IAEA Director General Rafael Mariano Grossi today officially opened the first ever nuclear-related pavilion at COP27 — the IAEA-led #Atoms4Climate pavilion — in an event focused on how the nuclear community can help address the impacts of climate change and combat global warming.
High-level representatives from governments and international organizations took part in the event, as well as industry and civil society representatives. Participants heard about how the IAEA and its partners were enabling the safe and peaceful uses of nuclear energy and nuclear science and technologies in climate change mitigation and adaptation.
Remarking on the uniqueness of the presence of a nuclear pavilion for the first time at a COP, Mr Grossi said that this was “in itself, a reflection of how things are changing, and how – we hope – at long last, we are looking at problems with a realistic perspective of getting to solve them.”
The pavilion brings together international organizations, countries, and the nuclear community, to showcase the possibilities of, and provide perspectives on, how nuclear can help address the pressing climate problems the world is facing. “We know that if we take the right decisions; if we avail ourselves of all the existing tools, including nuclear; it will be possible to start mitigating the problem; it will be possible to have a future for the next generations,” Mr Grossi said.
“Nuclear is here. Nuclear is already part of the solution, and nuclear will continue to be in this path,” he added.
Nuclear science and technology provide a wide range of proven and effective tools to support sustainable development and to help adapt to the impacts of climate change. Matthew Opoku Prempeh, Ghana’s Minister of Energy, said Ghana has long used nuclear in the furtherance of science, medicine and technology. Highlighting the country’s national energy transition framework, launched at COP27, he said Ghana aimed for 50 per cent of its electricity to be generated by nuclear by 2070. “We have come to the realization that […] nuclear energy should be part of our mix of energy solutions that we envision to attain,” he said.
Speakers underscored the importance of cooperation among organizations to enable equal access to the benefits of nuclear science and technology. Cecilia Nicolini, State Secretary of Climate Change, Sustainable Development and Innovation from Argentina, said that investment, collaboration, and trust were key to working together towards decarbonization of the global economy. Argentina has completed 70 per cent of the development and construction of its first small modular reactor (SMR), which Nicolini said “will be not only important for our country – for Argentina – but also for the region and for the rest of the world.”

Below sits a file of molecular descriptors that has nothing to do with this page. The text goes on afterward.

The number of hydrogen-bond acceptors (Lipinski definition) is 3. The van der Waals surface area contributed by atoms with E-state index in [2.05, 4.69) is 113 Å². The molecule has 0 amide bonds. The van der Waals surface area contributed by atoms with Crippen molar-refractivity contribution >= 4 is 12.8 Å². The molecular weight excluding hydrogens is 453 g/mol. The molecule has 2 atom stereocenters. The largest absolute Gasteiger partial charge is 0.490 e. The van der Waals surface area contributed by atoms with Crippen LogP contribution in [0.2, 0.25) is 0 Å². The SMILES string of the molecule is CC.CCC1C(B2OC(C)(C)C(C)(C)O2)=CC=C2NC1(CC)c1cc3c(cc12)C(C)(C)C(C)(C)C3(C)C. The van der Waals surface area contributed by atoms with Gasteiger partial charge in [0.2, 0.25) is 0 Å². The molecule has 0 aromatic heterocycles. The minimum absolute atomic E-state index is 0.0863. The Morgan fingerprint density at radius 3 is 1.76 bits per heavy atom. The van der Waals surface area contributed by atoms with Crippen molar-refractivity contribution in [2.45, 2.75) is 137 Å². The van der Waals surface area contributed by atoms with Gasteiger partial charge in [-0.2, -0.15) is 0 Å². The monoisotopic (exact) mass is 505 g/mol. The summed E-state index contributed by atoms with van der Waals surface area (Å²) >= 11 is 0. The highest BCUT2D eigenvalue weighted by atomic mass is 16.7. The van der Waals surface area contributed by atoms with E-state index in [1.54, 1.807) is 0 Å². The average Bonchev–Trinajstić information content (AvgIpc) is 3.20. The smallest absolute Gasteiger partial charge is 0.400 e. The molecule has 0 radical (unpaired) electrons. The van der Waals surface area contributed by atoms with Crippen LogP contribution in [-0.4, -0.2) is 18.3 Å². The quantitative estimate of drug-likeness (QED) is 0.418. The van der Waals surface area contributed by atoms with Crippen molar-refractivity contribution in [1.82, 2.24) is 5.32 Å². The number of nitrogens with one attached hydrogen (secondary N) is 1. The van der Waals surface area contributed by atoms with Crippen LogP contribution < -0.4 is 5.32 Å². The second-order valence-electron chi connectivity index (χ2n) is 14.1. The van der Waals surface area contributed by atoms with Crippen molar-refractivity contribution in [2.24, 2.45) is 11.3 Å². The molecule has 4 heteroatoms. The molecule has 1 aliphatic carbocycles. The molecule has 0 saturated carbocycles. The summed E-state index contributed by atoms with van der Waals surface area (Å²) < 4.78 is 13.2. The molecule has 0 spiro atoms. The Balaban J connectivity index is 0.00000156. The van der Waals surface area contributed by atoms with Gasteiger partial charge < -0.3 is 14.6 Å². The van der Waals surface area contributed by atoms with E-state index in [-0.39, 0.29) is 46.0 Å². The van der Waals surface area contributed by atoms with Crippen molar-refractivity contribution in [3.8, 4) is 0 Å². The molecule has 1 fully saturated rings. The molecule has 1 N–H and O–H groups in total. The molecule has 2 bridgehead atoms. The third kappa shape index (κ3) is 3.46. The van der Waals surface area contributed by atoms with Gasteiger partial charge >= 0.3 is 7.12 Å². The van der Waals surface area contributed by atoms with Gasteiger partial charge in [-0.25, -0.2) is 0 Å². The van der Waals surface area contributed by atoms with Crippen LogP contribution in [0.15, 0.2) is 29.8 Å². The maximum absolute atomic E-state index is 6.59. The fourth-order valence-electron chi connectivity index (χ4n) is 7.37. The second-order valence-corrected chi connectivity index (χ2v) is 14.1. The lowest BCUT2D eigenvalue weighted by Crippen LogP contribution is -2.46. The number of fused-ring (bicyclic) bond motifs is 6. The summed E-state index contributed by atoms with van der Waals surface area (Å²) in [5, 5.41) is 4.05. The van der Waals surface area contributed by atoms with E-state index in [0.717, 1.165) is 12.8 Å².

Event participants heard about how nuclear techniques assist in adapting to the consequences of rising global temperatures by supporting climate-smart agriculture and helping to improve food and nutrition security worldwide.
Maria Helena Semedo, Deputy Director General of Food and Agriculture Organization (FAO), highlighted that since 1964 the IAEA and FAO have been working together to fight food insecurity and malnutrition, and to make the agrifood system more resilient, more sustainable and more green, through innovative solutions. “What we do doesn’t stay in the laboratories,” she said. “We bring it to the countries to help them to improve adaptation and mitigation.” One third of greenhouse gas emissions comes from the agrifood sector, she said.
In the final part of the event, Mr Grossi announced the IAEA’s new Atoms4NetZero initiative, through which the IAEA will use its analytical tools and expertise to help countries that request it, to model how with the contribution of nuclear power they can reduce greenhouse gas emissions to as close to zero as possible by 2050.
The Atoms4NetZero initiative will help countries assess the potential of innovative nuclear technologies, including SMRs, as potential contributors to their long term strategies to decarbonize the electricity and other carbon-intensive sectors. The initiative will develop credible scenarios through the IAEA’s analytical tool MESSAGE, or Model for Energy Supply System Alternatives and their General Environmental Impacts.
At the #Atoms4Climate pavilion, more than 40 events will take place over the course of the COP, all of which will be livestreamed, highlighting the wide-ranging potential of nuclear science and technology to contribute to sustainable efforts to address the impacts of climate change and to help combat global warming. See the full list of IAEA events at COP27, and learn more about nuclear solutions for climate change.
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